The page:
Monoecious vs. Dioecious



Monoecious vs. Dioecious

Scott Namestnik,

Yellow Trout Lilly

Yellow Trout Lily (Erythronium americanum), with perfect flowers

American Hazelnut

American Hazelnut (Corylus americana) has both male flowers (yellowish catkins) and female flowers (with reddish stigmas, in top left of photograph) on the same plant

Staminate Flowers of Pussy Willow

Staminate flowers of Pussy Willow (Salix discolor)

If you’ve spent time using keys to identify plants, it is very likely that you’ve run into road blocks in the form of the words monoecious and dioecious.  What do these terms mean?
Most plants have flowers that contain both male parts (stamens) and female parts (pistils).  Think of the flowers of a Yellow Trout Lily (Erythronium americanum), for example.  When each flower has functional male and female parts, as is the case in Yellow Trout Lily, the flower is said to be perfect.  An imperfect flower, then, is one that has either functional male parts (staminate flowers), or functional female parts (pistillate or carpellate flowers), but not both.  When a plant has imperfect flowers, they can be arranged in one of two ways.  If all of the flowers on a plant are either staminate or pistillate, the plant is said to be dioecious, and the plant is then considered either a reproductively male individual or a reproductively female individual.  Willows (Salix spp.) are dioecious, because you will only find staminate or pistillate flowers on an individual plant.  On the other hand, if a plant has imperfect flowers, but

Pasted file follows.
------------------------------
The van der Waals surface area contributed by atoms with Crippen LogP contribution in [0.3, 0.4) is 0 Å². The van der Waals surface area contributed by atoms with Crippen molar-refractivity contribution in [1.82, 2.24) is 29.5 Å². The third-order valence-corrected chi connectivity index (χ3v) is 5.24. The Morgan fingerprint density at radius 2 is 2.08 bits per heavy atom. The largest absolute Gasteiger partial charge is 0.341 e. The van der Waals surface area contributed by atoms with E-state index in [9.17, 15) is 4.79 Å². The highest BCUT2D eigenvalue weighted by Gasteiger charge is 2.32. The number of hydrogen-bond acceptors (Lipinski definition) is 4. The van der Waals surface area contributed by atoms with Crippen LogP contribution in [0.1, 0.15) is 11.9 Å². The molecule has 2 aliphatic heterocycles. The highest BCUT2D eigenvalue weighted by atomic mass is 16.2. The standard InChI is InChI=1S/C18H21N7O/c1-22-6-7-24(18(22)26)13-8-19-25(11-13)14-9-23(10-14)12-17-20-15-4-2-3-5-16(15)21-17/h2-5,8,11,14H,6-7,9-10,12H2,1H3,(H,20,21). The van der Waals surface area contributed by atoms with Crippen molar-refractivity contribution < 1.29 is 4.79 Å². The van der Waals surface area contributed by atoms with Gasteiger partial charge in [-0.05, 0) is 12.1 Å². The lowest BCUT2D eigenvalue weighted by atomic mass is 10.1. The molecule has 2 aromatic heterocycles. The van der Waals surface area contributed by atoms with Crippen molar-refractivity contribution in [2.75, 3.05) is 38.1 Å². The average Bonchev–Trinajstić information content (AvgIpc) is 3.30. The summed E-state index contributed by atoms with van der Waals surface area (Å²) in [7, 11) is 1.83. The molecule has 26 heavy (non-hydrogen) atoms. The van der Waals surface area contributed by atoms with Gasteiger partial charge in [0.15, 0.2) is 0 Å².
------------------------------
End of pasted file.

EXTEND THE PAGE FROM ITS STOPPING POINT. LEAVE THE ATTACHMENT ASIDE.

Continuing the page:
both staminate and pistillate flowers are found on the same plant, the plant is said to be monoecious.  An example of a genus of monoecious plants is hazelnut (Corylus spp.).  One way to remember the difference between monoecious and dioecious plants is to look at the translations of the words monoecious and dioecious.  Monoecious” is translated as “single house,” meaning that male and female flowers are found on a single individual.  This contrasts with the translation of dioecious, which is “double house.”  This means that male flowers are on one plant and female flowers are on another plant.

Pistillate flowers (and fruit) of Sage Willow (Salix candida)

Pistillate flowers (and fruit) of Sage Willow (Salix candida)

If you have a question about plant terminology or morphology that you would like answered in a future edition of this column, send me an email at  I may not be able to address all requests given the space allotted for this column, but I will answer those that I can.

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